Wednesday, August 11, 2010

The Cordoba Center controversy

I take no position on the proposed Islamic Center in lower Manhattan near the World Trade Towers site. Still, I like Greg Gutfeld’s idea of creating a gay bar next door. Since the developers of Cordoba Center say they favor tolerance and understanding, they should welcome their new neighbor. This proposal may encounter some problems, though, because of zoning regulations. A better idea would be a Gay Marriage Center, in which weddings would be performed by an interdenominational staff, including a gay imam.

A torrent of comment has appeared regarding this controversy. I haven’t read much of it, since my concern with Islam focuses more on the faith’s foundations--in the seventh and eighth centuries CE. I do not take a current-events approach to religion.

As far as I can tell, though, no one has cited an interesting parallel. In 1984 Roman Catholic nuns of the Carmelite Order opened a convent near Auschwitz in Poland. Some Jewish groups called for the removal of the convent, and representatives of the Catholic Church agreed in principle in 1987. Two years later the Catholic Church ordered the Carmelites to move, but they remained until 1993, leaving behind a large cross. The cross had originally been erected at the time of the visit of Pope John Paul II in 1979.

This led to further protests by Jewish groups. Catholics countered that considerable numbers of Polish Catholics, including the sainted priest Maximilian Kolbe, had died at Auschwitz.

The controversy was further inflamed by the erection in August 1998 of some hundreds of additional smaller crosses outside the Auschwitz site, despite the opposition of the country's bishops. Government efforts to resolve the situation through the courts by revoking the lease on the land met with little success. Eventually, local authorities removed the crosses to a nearby Franciscan monastery, sealing off the site to prevent the erection of further crosses. For the time being, though, the large cross remains.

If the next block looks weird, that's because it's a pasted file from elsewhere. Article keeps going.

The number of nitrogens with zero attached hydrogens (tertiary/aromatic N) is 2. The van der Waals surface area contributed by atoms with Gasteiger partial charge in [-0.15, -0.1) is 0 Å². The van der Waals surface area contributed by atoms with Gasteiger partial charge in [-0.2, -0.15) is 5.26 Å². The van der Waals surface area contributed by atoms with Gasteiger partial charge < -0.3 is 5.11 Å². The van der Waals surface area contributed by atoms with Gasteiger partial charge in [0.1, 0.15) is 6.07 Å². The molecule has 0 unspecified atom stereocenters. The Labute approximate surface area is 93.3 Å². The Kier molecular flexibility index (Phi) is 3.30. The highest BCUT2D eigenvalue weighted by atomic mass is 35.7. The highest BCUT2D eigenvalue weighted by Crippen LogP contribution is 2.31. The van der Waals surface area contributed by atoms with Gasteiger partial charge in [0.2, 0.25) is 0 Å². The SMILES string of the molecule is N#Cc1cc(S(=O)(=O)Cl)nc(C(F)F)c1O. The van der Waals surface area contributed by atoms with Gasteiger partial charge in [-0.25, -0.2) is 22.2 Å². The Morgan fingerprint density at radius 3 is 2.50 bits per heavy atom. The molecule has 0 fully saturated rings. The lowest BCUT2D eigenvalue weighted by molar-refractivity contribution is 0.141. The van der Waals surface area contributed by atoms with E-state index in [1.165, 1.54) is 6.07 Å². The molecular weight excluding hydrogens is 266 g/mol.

One can offer several reasons for keeping the convent (which is now gone) and the cross or crosses. It is not simply that Catholics died at the site, but the convent at least could be regarded as an act of atonement.

Nonetheless these Christian religious intrusions are acts of almost unbelievable insensitivity. There are plenty of other places where the convent and crosses might be set up. Sometimes what one c a n do is not what one s h o u l d do.

I would apply the same yardstick to the proposed Cordoba Center. Yes, it can be done legally. But to do so would be a major act of insensitivity. The facility would stand as a continuing focus of controversy, going against what we are told would be the chief purpose of the Center, to promote harmony and understanding. For this reason, the sponsors would be well advised to find another site in Manhattan.

POSTSCRIPT. The television personality Greg Gutfeld has proposed, quite sensibly, that a gay bar be opened next to the Center aka mosque. His own name for the bar is "Heaven and Halal." Some others that have been proposed seem better:

Homo-hammad's Hamlet; Saddam's Spider Hole; Jihad Judy's ("We're not in Mecca anymore, Toto"); The Naughty Saudi; The Camel's Hump; Osama's Oasis; Faghdad's; Pray and Play; Between the Sheikhs; Ba'ath House; Sodom Who's Sane?; My Cave or Yours?; You Mecca Me Feel Like Dancing; Khomeini Men, Kholittle Time.



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